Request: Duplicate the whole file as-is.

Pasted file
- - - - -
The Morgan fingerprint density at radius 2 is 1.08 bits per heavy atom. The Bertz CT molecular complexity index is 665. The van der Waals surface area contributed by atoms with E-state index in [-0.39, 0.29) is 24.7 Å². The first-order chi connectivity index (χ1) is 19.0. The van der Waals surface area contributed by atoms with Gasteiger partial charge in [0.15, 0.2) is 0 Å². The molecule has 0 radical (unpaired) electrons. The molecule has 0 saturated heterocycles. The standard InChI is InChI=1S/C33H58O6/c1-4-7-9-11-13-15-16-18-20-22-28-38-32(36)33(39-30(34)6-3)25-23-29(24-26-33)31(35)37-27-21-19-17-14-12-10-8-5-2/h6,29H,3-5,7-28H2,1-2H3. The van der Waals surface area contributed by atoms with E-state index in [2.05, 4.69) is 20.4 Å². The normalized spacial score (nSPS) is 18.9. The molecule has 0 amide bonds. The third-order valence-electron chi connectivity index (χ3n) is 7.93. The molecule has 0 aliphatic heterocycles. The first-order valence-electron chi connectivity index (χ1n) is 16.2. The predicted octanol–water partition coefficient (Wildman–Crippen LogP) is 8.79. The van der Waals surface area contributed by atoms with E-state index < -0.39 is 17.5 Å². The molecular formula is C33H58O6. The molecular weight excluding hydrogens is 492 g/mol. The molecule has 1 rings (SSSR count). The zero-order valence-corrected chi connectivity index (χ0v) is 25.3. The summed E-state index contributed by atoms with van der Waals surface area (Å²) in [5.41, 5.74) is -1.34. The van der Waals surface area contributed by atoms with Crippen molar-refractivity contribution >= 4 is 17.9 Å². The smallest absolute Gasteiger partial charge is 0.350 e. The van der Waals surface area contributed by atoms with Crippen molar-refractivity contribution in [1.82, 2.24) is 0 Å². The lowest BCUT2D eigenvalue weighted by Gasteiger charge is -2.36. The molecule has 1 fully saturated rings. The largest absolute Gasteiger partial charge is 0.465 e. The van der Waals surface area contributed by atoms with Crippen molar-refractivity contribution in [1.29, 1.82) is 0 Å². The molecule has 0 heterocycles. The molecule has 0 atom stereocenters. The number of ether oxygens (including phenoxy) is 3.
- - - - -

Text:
The Morgan fingerprint density at radius 2 is 1.08 bits per heavy atom. The Bertz CT molecular complexity index is 665. The van der Waals surface area contributed by atoms with E-state index in [-0.39, 0.29) is 24.7 Å². The first-order chi connectivity index (χ1) is 19.0. The van der Waals surface area contributed by atoms with Gasteiger partial charge in [0.15, 0.2) is 0 Å². The molecule has 0 radical (unpaired) electrons. The molecule has 0 saturated heterocycles. The standard InChI is InChI=1S/C33H58O6/c1-4-7-9-11-13-15-16-18-20-22-28-38-32(36)33(39-30(34)6-3)25-23-29(24-26-33)31(35)37-27-21-19-17-14-12-10-8-5-2/h6,29H,3-5,7-28H2,1-2H3. The van der Waals surface area contributed by atoms with E-state index in [2.05, 4.69) is 20.4 Å². The normalized spacial score (nSPS) is 18.9. The molecule has 0 amide bonds. The third-order valence-electron chi connectivity index (χ3n) is 7.93. The molecule has 0 aliphatic heterocycles. The first-order valence-electron chi connectivity index (χ1n) is 16.2. The predicted octanol–water partition coefficient (Wildman–Crippen LogP) is 8.79. The van der Waals surface area contributed by atoms with E-state index < -0.39 is 17.5 Å². The molecular formula is C33H58O6. The molecular weight excluding hydrogens is 492 g/mol. The molecule has 1 rings (SSSR count). The zero-order valence-corrected chi connectivity index (χ0v) is 25.3. The summed E-state index contributed by atoms with van der Waals surface area (Å²) in [5.41, 5.74) is -1.34. The van der Waals surface area contributed by atoms with Crippen molar-refractivity contribution >= 4 is 17.9 Å². The smallest absolute Gasteiger partial charge is 0.350 e. The van der Waals surface area contributed by atoms with Crippen molar-refractivity contribution in [1.82, 2.24) is 0 Å². The lowest BCUT2D eigenvalue weighted by Gasteiger charge is -2.36. The molecule has 1 fully saturated rings. The largest absolute Gasteiger partial charge is 0.465 e. The van der Waals surface area contributed by atoms with Crippen molar-refractivity contribution in [1.29, 1.82) is 0 Å². The molecule has 0 heterocycles. The molecule has 0 atom stereocenters. The number of ether oxygens (including phenoxy) is 3.